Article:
St. Anselm's "Ontological" Argument for God's Existence

    (1) God is a being greater than which none can be conceived — or, for short, the greatest conceivable being or the most perfect conceivable being (from the meaning of the term 'God' even as atheists use it)

    (2) Suppose, then, for the sake of argument, that this greatest conceivable being existed only as a concept in the mind and not in reality (assumption for reductio ad absurdum)

    (3) In that case, we could conceive of a greater being, namely one that existed both as a concept in the mind and also in reality (premise)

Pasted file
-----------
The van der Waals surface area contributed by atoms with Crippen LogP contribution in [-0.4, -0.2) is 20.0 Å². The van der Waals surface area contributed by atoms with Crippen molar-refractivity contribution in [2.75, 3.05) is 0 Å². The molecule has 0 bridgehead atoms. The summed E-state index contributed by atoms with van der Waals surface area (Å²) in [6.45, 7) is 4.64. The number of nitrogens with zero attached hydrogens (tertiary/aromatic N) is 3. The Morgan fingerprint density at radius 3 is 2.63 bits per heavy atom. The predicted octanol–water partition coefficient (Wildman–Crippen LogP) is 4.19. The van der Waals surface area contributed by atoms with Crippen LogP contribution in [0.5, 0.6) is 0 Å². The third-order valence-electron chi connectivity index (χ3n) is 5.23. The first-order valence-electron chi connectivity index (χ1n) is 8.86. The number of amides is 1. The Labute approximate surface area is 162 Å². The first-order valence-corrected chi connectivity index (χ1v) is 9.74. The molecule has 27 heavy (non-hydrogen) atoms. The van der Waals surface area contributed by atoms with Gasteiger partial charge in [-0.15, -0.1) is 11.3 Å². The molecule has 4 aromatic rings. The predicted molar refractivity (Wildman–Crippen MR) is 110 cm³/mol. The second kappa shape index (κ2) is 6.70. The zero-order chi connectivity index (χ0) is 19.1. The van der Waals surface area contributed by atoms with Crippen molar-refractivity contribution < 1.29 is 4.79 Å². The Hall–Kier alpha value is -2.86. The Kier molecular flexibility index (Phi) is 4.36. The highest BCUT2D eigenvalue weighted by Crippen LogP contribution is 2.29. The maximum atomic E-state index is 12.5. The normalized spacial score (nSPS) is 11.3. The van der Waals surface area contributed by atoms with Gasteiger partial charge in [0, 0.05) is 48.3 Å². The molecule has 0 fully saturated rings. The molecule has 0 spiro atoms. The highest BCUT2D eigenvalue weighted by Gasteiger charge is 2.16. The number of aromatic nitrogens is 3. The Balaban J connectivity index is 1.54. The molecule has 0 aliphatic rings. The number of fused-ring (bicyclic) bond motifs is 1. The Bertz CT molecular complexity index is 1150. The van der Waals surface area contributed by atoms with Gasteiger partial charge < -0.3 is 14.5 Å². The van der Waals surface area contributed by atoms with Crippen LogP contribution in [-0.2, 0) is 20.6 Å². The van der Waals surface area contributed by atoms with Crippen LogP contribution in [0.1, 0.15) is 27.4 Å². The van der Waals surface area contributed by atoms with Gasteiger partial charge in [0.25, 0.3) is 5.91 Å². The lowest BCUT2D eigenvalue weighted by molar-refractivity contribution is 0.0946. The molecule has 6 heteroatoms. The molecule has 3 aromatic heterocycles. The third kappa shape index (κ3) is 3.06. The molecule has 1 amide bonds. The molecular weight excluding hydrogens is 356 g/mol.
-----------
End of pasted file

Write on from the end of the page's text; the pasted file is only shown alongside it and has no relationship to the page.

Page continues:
(4) But then the being we began with (the greatest conceivable being) wouldn't be the greatest conceivable being after all — a contradiction (from 2 and 3)

    (5) Therefore, if a being is (to qualify as) the greatest conceivable being, it must exist not only as a concept in the mind but also in reality (from 2, 3, and 4)

    (6) Therefore, the greatest conceivable being exists in reality.

    (7) But the greatest conceivable being is God (from 1)

    (8) Therefore, God exists (from 6 and 7)